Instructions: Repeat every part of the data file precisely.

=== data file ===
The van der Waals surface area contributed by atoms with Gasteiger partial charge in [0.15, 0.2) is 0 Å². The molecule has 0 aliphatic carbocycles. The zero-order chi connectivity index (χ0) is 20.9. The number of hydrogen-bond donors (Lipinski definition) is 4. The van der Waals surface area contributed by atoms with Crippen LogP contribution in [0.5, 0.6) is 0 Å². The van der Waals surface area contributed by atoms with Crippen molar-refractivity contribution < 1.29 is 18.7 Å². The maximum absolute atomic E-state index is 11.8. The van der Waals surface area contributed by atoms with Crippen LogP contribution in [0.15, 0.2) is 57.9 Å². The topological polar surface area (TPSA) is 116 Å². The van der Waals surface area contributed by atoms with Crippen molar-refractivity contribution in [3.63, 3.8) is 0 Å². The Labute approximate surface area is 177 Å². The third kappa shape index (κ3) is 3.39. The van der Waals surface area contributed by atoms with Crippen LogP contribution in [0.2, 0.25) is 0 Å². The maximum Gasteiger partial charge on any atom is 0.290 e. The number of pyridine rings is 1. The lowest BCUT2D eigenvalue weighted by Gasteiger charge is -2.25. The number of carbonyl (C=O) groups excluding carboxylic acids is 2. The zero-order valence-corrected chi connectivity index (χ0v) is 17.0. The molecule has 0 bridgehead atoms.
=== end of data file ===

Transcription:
The van der Waals surface area contributed by atoms with Gasteiger partial charge in [0.15, 0.2) is 0 Å². The molecule has 0 aliphatic carbocycles. The zero-order chi connectivity index (χ0) is 20.9. The number of hydrogen-bond donors (Lipinski definition) is 4. The van der Waals surface area contributed by atoms with Crippen LogP contribution in [0.5, 0.6) is 0 Å². The van der Waals surface area contributed by atoms with Crippen molar-refractivity contribution < 1.29 is 18.7 Å². The maximum absolute atomic E-state index is 11.8. The van der Waals surface area contributed by atoms with Crippen LogP contribution in [0.15, 0.2) is 57.9 Å². The topological polar surface area (TPSA) is 116 Å². The van der Waals surface area contributed by atoms with Crippen molar-refractivity contribution in [3.63, 3.8) is 0 Å². The Labute approximate surface area is 177 Å². The third kappa shape index (κ3) is 3.39. The van der Waals surface area contributed by atoms with Crippen LogP contribution in [0.2, 0.25) is 0 Å². The maximum Gasteiger partial charge on any atom is 0.290 e. The number of pyridine rings is 1. The lowest BCUT2D eigenvalue weighted by Gasteiger charge is -2.25. The number of carbonyl (C=O) groups excluding carboxylic acids is 2. The zero-order valence-corrected chi connectivity index (χ0v) is 17.0. The molecule has 0 bridgehead atoms.